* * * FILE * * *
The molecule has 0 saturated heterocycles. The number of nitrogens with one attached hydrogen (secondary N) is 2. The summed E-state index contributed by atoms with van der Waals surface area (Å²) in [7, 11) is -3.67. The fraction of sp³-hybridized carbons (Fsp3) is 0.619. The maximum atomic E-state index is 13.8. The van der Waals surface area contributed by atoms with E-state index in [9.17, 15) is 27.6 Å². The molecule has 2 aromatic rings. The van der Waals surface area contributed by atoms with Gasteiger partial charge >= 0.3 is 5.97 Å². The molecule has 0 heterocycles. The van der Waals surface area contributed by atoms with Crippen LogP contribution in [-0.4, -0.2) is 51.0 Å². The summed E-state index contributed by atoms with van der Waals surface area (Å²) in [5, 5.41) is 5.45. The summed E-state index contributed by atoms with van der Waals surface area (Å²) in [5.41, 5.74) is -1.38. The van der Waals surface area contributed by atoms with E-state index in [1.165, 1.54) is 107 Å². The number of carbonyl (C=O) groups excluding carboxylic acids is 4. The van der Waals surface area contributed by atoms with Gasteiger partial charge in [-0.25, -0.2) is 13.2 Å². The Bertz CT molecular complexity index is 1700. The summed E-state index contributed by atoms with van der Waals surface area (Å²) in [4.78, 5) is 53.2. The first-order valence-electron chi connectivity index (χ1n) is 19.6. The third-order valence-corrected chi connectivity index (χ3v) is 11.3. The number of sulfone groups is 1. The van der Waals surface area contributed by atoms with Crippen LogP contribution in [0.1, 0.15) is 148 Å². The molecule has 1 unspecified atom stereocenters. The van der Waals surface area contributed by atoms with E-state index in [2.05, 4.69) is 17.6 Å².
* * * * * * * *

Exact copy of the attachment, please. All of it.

The molecule has 0 saturated heterocycles. The number of nitrogens with one attached hydrogen (secondary N) is 2. The summed E-state index contributed by atoms with van der Waals surface area (Å²) in [7, 11) is -3.67. The fraction of sp³-hybridized carbons (Fsp3) is 0.619. The maximum atomic E-state index is 13.8. The van der Waals surface area contributed by atoms with E-state index in [9.17, 15) is 27.6 Å². The molecule has 2 aromatic rings. The van der Waals surface area contributed by atoms with Gasteiger partial charge >= 0.3 is 5.97 Å². The molecule has 0 heterocycles. The van der Waals surface area contributed by atoms with Crippen LogP contribution in [-0.4, -0.2) is 51.0 Å². The summed E-state index contributed by atoms with van der Waals surface area (Å²) in [5, 5.41) is 5.45. The summed E-state index contributed by atoms with van der Waals surface area (Å²) in [5.41, 5.74) is -1.38. The van der Waals surface area contributed by atoms with E-state index in [1.165, 1.54) is 107 Å². The number of carbonyl (C=O) groups excluding carboxylic acids is 4. The van der Waals surface area contributed by atoms with Gasteiger partial charge in [-0.25, -0.2) is 13.2 Å². The Bertz CT molecular complexity index is 1700. The summed E-state index contributed by atoms with van der Waals surface area (Å²) in [4.78, 5) is 53.2. The first-order valence-electron chi connectivity index (χ1n) is 19.6. The third-order valence-corrected chi connectivity index (χ3v) is 11.3. The number of sulfone groups is 1. The van der Waals surface area contributed by atoms with Crippen LogP contribution in [0.1, 0.15) is 148 Å². The molecule has 1 unspecified atom stereocenters. The van der Waals surface area contributed by atoms with E-state index in [2.05, 4.69) is 17.6 Å².